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Aging Population Challenges in Africa


More and more Africans are growing old but face uncertain future, reports AfDB

Africa’s population is ageing, just like in the rest of the world, but the continent’s governments are badly equipped to handle the growing number of older people.

That’s the main conclusion of a new report from the African Development Bank (AfDB).

The percentage of people aged over 65 in Africa has grown to 3.6 percent in 2010 from 3.3 percent in 2000.

And it is a long-term phenomenon. There has been a steady increase over the last 40 years, and it will accelerate in coming years.

The elderly could account for 4.5 percent of the continent’s population by 2030, and almost 10 percent by 2050. In some countries, the proportion of older people will almost match that of industrialised countries by 2030 and 2050.

In some African countries, that future has already arrived, with percentages of elderly people much higher than the continental average. The proportion of over-65s in Tunisia is 7.3 percent, and in Mauritius it is 6.9 percent.

The elderly population in those two countries has nearly doubled over the last 20 years, and other countries such as Botswana, South Africa and Libya have followed a similar pattern.

The statistics in the report run contrary to accepted wisdom in much of the western world which views Africa as a place with low life expectancy. Life expectancy on the continent is still lower than in developed countries, but it is increasing.

Life expectancy at birth in Africa was 52.7 years in 1990, but had risen to 56 years by 2010.
The greatest increases in the older population have occurred in middle-income African countries, such as Mauritius, South Africa, Egypt, Morocco and Tunisia. Other countries such as Libya, Botswana, Zimbabwe and Djibouti have also witnessed fast growth among the elderly population.

However, unlike many developed countries, African nations are in general not best equipped to deal with the rise in numbers of older people.

The main concerns are healthcare provision and pensions.

In much of Africa, governments spend far less on health care than in most of the developed world. In 2005, 48 of the 54 African countries spent an average of less than USD 26 per capita on healthcare. Instead, people tend to pay their doctors and hospital bills directly – private households in Africa spent more than USD 58 per capita in the same year.

However, sometimes that money is hard to find. The AfDB report quotes a study of 15 African countries where many poorer people had to borrow or sell property to pay for healthcare.

The problem is compounded by a deterioration in traditional patterns of family support in Africa, due to growing urbanisation and – is some African countries – the effects of HIV/Aids.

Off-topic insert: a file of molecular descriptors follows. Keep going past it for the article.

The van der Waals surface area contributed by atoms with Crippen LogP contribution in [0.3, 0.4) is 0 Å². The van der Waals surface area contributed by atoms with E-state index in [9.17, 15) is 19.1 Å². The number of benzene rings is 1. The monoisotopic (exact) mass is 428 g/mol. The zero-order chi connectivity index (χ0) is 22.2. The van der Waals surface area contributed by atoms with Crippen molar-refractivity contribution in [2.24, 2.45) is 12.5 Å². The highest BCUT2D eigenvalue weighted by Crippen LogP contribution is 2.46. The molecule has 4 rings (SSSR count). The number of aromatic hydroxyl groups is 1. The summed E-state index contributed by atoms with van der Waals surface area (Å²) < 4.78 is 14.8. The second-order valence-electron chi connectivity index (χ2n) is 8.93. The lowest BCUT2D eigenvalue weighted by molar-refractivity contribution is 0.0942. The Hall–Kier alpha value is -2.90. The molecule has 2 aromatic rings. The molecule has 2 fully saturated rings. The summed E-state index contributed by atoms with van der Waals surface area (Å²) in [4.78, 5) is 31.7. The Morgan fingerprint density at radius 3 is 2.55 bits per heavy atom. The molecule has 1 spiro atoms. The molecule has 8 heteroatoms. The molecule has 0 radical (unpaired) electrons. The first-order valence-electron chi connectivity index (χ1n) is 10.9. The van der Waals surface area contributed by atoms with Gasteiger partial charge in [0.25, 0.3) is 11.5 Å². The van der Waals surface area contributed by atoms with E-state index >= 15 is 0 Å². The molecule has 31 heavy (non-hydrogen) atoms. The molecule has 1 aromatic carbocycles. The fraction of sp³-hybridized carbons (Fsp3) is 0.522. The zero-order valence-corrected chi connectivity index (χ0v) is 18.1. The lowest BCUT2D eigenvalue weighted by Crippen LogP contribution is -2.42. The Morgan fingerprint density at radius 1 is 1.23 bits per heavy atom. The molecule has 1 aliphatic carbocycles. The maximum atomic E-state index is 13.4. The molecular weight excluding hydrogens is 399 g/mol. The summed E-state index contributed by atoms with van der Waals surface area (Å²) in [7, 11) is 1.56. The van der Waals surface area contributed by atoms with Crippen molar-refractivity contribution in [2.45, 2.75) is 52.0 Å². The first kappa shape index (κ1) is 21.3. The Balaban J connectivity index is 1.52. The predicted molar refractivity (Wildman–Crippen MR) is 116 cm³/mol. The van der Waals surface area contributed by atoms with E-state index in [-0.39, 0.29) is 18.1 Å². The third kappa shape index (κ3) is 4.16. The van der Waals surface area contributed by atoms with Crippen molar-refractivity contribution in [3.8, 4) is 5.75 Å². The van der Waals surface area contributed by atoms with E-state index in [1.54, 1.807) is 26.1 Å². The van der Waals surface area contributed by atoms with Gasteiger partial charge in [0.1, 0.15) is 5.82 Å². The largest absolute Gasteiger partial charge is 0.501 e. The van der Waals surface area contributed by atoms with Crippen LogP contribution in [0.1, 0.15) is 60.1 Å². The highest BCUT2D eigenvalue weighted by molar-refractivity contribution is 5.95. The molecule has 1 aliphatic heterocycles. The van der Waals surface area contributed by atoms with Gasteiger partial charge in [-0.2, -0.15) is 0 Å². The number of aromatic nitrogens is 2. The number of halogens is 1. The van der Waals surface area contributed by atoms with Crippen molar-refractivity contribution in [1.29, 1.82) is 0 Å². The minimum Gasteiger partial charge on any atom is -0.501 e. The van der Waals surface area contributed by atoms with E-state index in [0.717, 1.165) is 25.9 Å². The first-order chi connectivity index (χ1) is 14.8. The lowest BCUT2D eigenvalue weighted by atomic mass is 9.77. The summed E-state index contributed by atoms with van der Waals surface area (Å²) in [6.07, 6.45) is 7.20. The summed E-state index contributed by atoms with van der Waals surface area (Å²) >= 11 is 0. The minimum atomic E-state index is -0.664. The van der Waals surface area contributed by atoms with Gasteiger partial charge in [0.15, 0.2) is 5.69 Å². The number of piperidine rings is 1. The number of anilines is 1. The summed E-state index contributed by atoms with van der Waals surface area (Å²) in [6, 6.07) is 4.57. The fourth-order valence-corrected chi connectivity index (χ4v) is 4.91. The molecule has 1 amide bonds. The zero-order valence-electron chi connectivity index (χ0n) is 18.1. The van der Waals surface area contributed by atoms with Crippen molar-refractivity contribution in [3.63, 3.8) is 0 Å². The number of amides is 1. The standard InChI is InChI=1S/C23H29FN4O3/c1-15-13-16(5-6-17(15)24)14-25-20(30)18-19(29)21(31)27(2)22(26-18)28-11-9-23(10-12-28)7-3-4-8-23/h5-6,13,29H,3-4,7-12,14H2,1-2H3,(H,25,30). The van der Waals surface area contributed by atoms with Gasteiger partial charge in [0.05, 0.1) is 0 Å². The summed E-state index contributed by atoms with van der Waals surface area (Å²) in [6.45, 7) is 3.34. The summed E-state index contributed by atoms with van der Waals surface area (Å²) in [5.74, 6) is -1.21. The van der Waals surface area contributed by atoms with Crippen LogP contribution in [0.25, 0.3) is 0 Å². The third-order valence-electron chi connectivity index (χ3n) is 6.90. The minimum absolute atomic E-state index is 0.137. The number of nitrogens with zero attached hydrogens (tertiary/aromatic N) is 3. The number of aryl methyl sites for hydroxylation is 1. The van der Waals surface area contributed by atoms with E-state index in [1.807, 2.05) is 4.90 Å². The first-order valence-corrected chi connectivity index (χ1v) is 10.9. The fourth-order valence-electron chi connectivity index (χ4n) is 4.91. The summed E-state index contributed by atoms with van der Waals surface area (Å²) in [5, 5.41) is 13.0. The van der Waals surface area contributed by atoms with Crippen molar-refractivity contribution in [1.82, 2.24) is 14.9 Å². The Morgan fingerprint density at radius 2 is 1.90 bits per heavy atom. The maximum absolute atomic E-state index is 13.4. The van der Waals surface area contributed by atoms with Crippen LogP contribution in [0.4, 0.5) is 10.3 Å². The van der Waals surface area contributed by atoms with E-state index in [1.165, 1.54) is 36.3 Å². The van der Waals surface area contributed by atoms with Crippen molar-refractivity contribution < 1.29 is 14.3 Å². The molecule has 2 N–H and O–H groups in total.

Many elderly people in Africa are burdened with childcare because of the HIV/Aids related deaths of parents. The report quotes UNICEF statistics showing that more than 50 percent of orphans in Africa live with their grandparents, many on limited and uncertain incomes.

The healthcare problem is critical because of the long-term chronic conditions associated with growing old, such as heart disease, cancer, respiratory disorders and dementia.

While these are problems experienced by older population all over the world, the report suggests that they will increase faster in developing countries, where the system is less capable of dealing with them, than in the developed world.

Nor do many older Africans have even a small pension to rely on. The report says: ‘Contributory pension schemes cover very few people due to the informality of most livelihood activities and employment. Most societies are predominantly rural and much of the population operates outside the security of formal sector, wage-dependent markets.’

An added factor, the report notes, is that African governments tend not to pay much attention to the issue of an ageing population. Attention has been diverted, it says, by other urgent and pressing demographic problems.

They include rapid population growth, resulting in high numbers of young people and high youth unemployment, as well as high child and maternal mortality rates and a growing urban population.
Younger people are more vocal and visible than the elderly. Also, governments may pay more attention to them because of the fear of social and political unrest.

Even so, the report recommends that governments should include the ageing issue in their policy planning – by adapting their national budgetary provision, boosting pension and social protection schemes, targeting health care, and supporting community and family care.